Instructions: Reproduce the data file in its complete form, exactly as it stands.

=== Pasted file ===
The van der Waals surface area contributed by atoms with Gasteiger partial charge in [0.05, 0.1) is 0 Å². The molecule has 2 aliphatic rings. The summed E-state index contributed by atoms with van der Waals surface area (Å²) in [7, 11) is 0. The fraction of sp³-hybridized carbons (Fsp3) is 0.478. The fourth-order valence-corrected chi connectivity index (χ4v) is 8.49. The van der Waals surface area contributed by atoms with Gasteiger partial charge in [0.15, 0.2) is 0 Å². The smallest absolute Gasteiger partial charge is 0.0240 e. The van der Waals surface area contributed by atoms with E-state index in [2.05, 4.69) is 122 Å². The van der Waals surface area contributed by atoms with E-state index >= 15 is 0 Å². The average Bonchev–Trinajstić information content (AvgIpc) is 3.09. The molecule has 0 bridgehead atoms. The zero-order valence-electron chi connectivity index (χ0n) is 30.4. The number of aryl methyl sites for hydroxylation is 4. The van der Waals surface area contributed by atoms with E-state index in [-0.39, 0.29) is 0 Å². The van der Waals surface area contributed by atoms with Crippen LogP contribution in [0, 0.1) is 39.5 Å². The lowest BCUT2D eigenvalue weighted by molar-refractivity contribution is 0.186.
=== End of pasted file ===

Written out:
The van der Waals surface area contributed by atoms with Gasteiger partial charge in [0.05, 0.1) is 0 Å². The molecule has 2 aliphatic rings. The summed E-state index contributed by atoms with van der Waals surface area (Å²) in [7, 11) is 0. The fraction of sp³-hybridized carbons (Fsp3) is 0.478. The fourth-order valence-corrected chi connectivity index (χ4v) is 8.49. The van der Waals surface area contributed by atoms with Gasteiger partial charge in [0.15, 0.2) is 0 Å². The smallest absolute Gasteiger partial charge is 0.0240 e. The van der Waals surface area contributed by atoms with E-state index in [2.05, 4.69) is 122 Å². The van der Waals surface area contributed by atoms with E-state index >= 15 is 0 Å². The average Bonchev–Trinajstić information content (AvgIpc) is 3.09. The molecule has 0 bridgehead atoms. The zero-order valence-electron chi connectivity index (χ0n) is 30.4. The number of aryl methyl sites for hydroxylation is 4. The van der Waals surface area contributed by atoms with E-state index in [-0.39, 0.29) is 0 Å². The van der Waals surface area contributed by atoms with Crippen LogP contribution in [0, 0.1) is 39.5 Å². The lowest BCUT2D eigenvalue weighted by molar-refractivity contribution is 0.186.